So you’ve edited, got a cover, decided how you’re going to distribute it, and you have a marketing plan, but there’s still more to do. Let’s tackle it
Formatting is making your book look like a book internally. It’s setting fonts, margins, spacing, design elements, and front and back matter. This is the step where you decide if your map has its own page or is in the front cover. There’s a lot to this step and many levels of service. Some publishers offer this as part of their publishing service (like Amazon) but there is also software to do it yourself and designers who offer this service as well. But this is for once you’re fully done with your edits and getting ready to put your book together.
Now wait, I just said you were done with your edits. And you are…mostly. Proofreading is done after formatting hence the name proofreading. It happens on the proof copies of a book. Or in the digital world in adobe or on an arc reader style copy. This is meant to be your last set of eyes before you hit publish. So there are grammar programs for this but I do recommend against them at this stage because this is a ready-to-print copy. This is where a professional proofreader or another person is helpful. You’ve looked at this for months and having someone else do this is vital to catch the last egregious errors.
ABCDEFGH-ISB who? These important (and kind of expensive) numbers are basically identification numbers for your book. But don’t be fooled, this doesn’t mean you only need one. If you plan on having an electronic version, that is one ISBN. If you plan on having a physical book, that is another ISBN. Want an audiobook? You guessed it, it also needs an ISBN.
Advance reader copy readers or ARC readers are readers and influencers who represent your target market and get a free early copy of your book in exchange for an honest review. Reviews and referrals are essential to book success. The theory with sending books to willing ARC readers is that they will read the book and review it which boosts engagement on platforms including Goodreads and Amazon. But whether or not to utilize them is, like anything else, a choice with ups and down.
The upside to using ARC readers is low-cost advertising. It costs you the price of the book to give out free copies of your book. Furthermore, some authors put together PR boxes for influencers to encourage them to review it. Yet, the downside is that you can expect that only about half of the readers you send your book to will actually read or review your book. This equates to either giving away many books for free or for nothing. As with other areas of self-publishing, do your research. There are companies and services designed to help you get the most out of this and TONS of tips online to make this step easier and more fruitful.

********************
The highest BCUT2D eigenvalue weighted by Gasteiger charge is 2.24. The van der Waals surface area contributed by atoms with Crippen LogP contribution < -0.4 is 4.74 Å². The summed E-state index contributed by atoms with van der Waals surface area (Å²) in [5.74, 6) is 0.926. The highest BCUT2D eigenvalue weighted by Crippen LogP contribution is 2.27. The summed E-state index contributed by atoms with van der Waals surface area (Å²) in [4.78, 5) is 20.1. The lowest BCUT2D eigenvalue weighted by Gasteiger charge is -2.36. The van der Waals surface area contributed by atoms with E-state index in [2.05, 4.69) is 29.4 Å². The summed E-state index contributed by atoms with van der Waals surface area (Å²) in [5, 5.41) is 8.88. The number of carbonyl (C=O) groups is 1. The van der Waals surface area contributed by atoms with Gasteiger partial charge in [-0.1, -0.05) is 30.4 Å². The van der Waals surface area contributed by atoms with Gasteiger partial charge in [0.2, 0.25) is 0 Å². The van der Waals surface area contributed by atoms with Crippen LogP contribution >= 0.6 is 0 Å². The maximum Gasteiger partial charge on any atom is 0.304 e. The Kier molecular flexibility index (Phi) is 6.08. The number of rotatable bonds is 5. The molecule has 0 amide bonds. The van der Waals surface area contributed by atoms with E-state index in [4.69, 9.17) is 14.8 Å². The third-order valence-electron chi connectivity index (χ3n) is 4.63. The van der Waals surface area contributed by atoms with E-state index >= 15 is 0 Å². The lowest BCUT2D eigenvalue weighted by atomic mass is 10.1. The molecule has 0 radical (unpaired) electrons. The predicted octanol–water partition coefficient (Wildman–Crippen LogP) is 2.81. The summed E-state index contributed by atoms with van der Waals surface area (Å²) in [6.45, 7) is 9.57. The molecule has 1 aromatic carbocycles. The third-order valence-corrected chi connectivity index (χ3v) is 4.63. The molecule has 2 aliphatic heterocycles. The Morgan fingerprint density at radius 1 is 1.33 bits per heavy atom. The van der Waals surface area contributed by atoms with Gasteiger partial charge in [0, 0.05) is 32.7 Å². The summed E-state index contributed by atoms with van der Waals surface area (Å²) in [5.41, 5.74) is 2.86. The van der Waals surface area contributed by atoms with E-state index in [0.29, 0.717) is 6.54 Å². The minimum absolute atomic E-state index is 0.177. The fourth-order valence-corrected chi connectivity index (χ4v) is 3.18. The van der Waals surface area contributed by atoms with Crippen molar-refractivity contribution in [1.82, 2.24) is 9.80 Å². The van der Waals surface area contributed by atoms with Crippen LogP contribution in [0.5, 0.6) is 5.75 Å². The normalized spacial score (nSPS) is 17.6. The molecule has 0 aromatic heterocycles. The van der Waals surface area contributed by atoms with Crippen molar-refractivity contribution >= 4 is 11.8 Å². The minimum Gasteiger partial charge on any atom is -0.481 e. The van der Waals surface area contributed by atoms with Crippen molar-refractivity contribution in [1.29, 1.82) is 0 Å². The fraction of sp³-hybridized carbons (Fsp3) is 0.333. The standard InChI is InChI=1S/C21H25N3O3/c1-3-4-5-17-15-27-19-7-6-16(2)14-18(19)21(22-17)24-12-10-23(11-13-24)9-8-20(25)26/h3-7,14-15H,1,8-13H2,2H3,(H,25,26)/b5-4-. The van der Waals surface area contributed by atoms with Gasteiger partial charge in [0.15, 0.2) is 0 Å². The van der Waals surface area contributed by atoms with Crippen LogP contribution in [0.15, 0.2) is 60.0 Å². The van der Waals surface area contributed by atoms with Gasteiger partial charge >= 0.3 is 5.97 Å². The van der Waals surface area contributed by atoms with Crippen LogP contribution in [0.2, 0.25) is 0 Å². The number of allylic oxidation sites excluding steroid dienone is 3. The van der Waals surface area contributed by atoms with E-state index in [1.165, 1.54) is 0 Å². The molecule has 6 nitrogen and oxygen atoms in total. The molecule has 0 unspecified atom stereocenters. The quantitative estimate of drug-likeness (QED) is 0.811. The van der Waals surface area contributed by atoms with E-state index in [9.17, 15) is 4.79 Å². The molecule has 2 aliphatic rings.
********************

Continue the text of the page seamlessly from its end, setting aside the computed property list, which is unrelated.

This seems really obvious to many authors. Duh, of course I want pre-orders. But there’s a downside to even the early sale of books.
If you’re traditionally published, getting pre-orders is essential for the bookstore to know how many of your books to order. However, if you’re an indie published author pre-orders get books into readers hands, which is what matters, but they also don’t count toward release day sales. This is important because release day sales are what affect your rating sites like Amazon. This means even if you have a bunch of pre-orders, you won’t see your rank improve or be pushed up the best-seller list.
On the other hand, if you’re a newer author this may or may not be a big deal for you. Getting sales is just as important as rising in the ranks. It is often better to worry about sales and connecting with your readers than with rising through the ranks. Early on it’s best to focus on reviews and when your readership is established and you can count on some sales you may be able to do away with pre-orders.
My Final Recommendation
The last two weeks I’ve given you a lot to consider when it comes to what to do with your book. My final recommendation is that you address each one of these questions individually. When you find yourself becoming overwhelmed (and you will), take a step back and remember it will take more than a day. Some decisions will be easy, and others will be harder. It’s okay to choose one option and then change your mind. It’s okay to choose one option for one book and a different option for your next book. Lastly, it’s okay if one decision worked well for another author and not for you.
But now that you’ve made your decisions, you are likely ready to publish. A quick reminder that publishing is never perfect. Even in traditional publishing, errors occur, and directions change with the market. Perfection is not real, but publishing your book is. Publish your book with confidence, knowing you did the best you could for it.